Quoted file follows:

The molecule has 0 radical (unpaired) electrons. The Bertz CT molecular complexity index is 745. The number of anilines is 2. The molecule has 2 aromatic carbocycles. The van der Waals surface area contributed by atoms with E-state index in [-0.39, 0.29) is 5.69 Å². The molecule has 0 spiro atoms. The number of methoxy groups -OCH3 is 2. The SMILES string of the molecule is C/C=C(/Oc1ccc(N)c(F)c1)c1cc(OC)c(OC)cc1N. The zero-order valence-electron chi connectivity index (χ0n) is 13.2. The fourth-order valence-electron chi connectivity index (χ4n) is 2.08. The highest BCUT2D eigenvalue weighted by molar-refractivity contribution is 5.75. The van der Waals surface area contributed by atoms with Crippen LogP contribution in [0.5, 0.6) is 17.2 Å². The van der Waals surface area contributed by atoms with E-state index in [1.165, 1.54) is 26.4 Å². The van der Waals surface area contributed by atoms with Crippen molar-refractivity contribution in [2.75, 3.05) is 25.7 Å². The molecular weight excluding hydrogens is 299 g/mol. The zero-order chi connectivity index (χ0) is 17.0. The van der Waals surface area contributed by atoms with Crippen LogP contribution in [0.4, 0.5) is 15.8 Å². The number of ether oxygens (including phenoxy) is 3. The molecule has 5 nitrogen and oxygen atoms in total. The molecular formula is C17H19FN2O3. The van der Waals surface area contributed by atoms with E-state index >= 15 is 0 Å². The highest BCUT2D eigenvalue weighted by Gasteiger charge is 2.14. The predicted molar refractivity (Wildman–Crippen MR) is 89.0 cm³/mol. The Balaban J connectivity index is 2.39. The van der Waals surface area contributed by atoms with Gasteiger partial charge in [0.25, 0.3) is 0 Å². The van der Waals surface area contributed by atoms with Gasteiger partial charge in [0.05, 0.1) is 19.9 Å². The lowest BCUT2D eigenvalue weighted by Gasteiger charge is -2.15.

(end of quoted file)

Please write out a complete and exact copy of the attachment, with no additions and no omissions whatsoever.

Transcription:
The molecule has 0 radical (unpaired) electrons. The Bertz CT molecular complexity index is 745. The number of anilines is 2. The molecule has 2 aromatic carbocycles. The van der Waals surface area contributed by atoms with E-state index in [-0.39, 0.29) is 5.69 Å². The molecule has 0 spiro atoms. The number of methoxy groups -OCH3 is 2. The SMILES string of the molecule is C/C=C(/Oc1ccc(N)c(F)c1)c1cc(OC)c(OC)cc1N. The zero-order valence-electron chi connectivity index (χ0n) is 13.2. The fourth-order valence-electron chi connectivity index (χ4n) is 2.08. The highest BCUT2D eigenvalue weighted by molar-refractivity contribution is 5.75. The van der Waals surface area contributed by atoms with Crippen LogP contribution in [0.5, 0.6) is 17.2 Å². The van der Waals surface area contributed by atoms with E-state index in [1.165, 1.54) is 26.4 Å². The van der Waals surface area contributed by atoms with Crippen molar-refractivity contribution in [2.75, 3.05) is 25.7 Å². The molecular weight excluding hydrogens is 299 g/mol. The zero-order chi connectivity index (χ0) is 17.0. The van der Waals surface area contributed by atoms with Crippen LogP contribution in [0.4, 0.5) is 15.8 Å². The number of ether oxygens (including phenoxy) is 3. The molecule has 5 nitrogen and oxygen atoms in total. The molecular formula is C17H19FN2O3. The van der Waals surface area contributed by atoms with E-state index >= 15 is 0 Å². The highest BCUT2D eigenvalue weighted by Gasteiger charge is 2.14. The predicted molar refractivity (Wildman–Crippen MR) is 89.0 cm³/mol. The Balaban J connectivity index is 2.39. The van der Waals surface area contributed by atoms with Gasteiger partial charge in [0.25, 0.3) is 0 Å². The van der Waals surface area contributed by atoms with Gasteiger partial charge in [0.05, 0.1) is 19.9 Å². The lowest BCUT2D eigenvalue weighted by Gasteiger charge is -2.15.